Parisian Architecture of the Belle Epoque

Wiley, 20 mar. 2007 - 216 páginas
Turn of the century Paris is often referred to as the belle époque, a golden age of affluence and artistic creativity before the turmoil of the First World War. This was the Paris of artists such as Bonnard, Rodin, Seurat and Vuillard, as well as writers and musicians such as Debussy, Zola and Maupassant. The Eiffel Tower had just been built and the Moulin Rouge was in its heyday - Paris was the cosmopolitan capital of pleasure and culture. The architecture of the period, however, has generally been neglected known only for the Art Nouveau designs of Guimard's Metro entrances and restaurants such as Maxim's. This book, based on a thorough survey of Parisian buildings of the era, connects the medievalism of Viollet-le-Duc, the classical tradition of the Ecole des Beaux-Arts and early developments in metal and concrete construction with modern pioneers like Perret, de Baudot and Sauvage. Including the exuberant designs by architects working in the 'Ritz style', as well as the work of a multitude of architects whose names are at present unknown, Parisian Architecture of the Belle Epoque is a truly comprehensive and visually sumptuous study of this under exposed period of architecture.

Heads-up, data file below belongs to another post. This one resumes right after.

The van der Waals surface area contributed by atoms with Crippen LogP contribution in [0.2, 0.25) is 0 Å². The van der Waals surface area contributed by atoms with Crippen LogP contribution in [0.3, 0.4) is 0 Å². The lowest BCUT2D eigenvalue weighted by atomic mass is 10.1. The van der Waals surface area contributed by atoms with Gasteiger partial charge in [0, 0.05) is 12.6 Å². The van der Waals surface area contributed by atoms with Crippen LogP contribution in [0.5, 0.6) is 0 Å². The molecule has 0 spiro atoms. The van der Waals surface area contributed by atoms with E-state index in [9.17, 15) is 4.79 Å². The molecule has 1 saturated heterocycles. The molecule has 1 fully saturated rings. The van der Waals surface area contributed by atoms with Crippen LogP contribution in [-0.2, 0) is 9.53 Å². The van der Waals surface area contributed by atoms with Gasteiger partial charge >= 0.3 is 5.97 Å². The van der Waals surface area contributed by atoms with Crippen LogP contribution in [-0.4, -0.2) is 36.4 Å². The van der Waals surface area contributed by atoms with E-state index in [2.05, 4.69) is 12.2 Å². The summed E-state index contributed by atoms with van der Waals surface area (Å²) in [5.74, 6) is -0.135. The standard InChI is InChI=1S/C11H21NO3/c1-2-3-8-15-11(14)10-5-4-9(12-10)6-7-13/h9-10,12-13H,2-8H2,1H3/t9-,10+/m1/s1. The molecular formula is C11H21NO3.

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Sobre el autor (2007)

Roy Johnston is a professional architect. He has worked as an assistant in public and private practice and more recently as a senior partner in Trehearne and Norman, divided between the design of large modern buildings (schools, hospitals and offices) and restoration and refurbishment of historic buildings. The last few years he has dedicated to the study of the architecture of the Belle Epoque in Paris.

Steve Gorton is an established photographer, with over 20 years’ experience of working with publishers. He has photographed a vast range of subjects, though his quality of observation is particularly borne out in his observation of place and environment, whether natural or manmade. He is also the photographer of English Eccentric Interiors by Miranda Harrison (John Wiley & Sons, 2006).

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